Discrimination between countries on the legal age of consent

Relaxation of legal restrictions on under-age sex
Legalization of adolescent sex
Active prejudice towards juvenile sexual relations
In Western society there is enormous peer pressure, reinforced by films, TV, magazines and advertising, on 13- or 14-year-olds or younger to become sexually active. Children, in the vulnerable age between physical maturity and emotional immaturity, are increasingly confused and disoriented. The concern is that if the law also endorses a downward trend in sexual activity, a culture will be produced where children have no innocence.
In 1990, the Dutch Parliament approved legislation which reduced to 12 the age of consenting adolescents to legally have sex with one another. This is the lowest of all European countries. Twelve European countries have an age of consent which is 14 or lower for both heterosexual and homosexual relationships.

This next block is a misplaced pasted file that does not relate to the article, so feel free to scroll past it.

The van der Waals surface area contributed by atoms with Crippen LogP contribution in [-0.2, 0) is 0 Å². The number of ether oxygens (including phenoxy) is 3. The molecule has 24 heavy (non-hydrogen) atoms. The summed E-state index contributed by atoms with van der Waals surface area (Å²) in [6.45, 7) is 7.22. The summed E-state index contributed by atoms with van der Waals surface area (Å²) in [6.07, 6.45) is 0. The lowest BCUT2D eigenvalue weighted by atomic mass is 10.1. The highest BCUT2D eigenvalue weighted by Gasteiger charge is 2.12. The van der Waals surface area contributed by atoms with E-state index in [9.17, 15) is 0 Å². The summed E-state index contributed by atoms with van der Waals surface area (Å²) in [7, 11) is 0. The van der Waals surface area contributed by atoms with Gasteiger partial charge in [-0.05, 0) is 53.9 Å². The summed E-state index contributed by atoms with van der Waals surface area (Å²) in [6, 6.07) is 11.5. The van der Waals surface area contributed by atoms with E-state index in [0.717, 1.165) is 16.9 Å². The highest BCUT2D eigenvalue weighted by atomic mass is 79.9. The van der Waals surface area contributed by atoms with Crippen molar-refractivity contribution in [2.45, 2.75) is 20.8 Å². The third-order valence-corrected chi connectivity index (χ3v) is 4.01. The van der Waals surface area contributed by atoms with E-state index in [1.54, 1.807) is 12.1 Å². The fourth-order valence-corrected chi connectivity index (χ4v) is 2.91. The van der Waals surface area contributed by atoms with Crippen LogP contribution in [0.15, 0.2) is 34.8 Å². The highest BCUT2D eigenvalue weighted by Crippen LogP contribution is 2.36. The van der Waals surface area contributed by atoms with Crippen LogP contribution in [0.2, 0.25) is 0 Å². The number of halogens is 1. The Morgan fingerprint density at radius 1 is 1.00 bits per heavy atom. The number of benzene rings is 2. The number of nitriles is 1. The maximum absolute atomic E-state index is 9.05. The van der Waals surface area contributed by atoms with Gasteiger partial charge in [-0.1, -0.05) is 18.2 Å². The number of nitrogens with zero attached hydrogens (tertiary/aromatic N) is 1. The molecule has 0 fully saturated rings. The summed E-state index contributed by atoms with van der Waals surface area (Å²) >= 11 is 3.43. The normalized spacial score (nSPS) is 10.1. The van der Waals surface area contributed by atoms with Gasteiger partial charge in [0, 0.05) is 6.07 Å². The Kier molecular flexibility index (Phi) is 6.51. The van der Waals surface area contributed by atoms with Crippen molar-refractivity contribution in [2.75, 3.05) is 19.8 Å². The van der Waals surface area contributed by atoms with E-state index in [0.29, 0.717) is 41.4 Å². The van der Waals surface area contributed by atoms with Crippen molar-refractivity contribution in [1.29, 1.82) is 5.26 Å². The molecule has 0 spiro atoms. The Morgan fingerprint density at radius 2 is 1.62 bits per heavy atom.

There is inevitable potential for abuse in reducing the age of consent. An unscrupulous mother could allow her 12 year-old daughter to become a prostitute, for example.
1. It is not the intention to encourage sex among minors; simply to bring the law in line with social reality. Youngsters today mature physically and mentally at a much earlier age. Voluntary sexual relations between consenting children are very hard to prosecute. Six percent of Dutch children aged between 12 and 13 are already having sex, regardless of the law.

2. The age of consent to homosexual sex should be reduced to realistic levels. Homosexual orientation is well known by the age of 12 or 13, and certainly by 16. The average age of first homosexual experience is around 15.7 years (UK). To criminalise homosexual encounters at ages above this is discriminatory.

(F) Fuzzy exceptional problems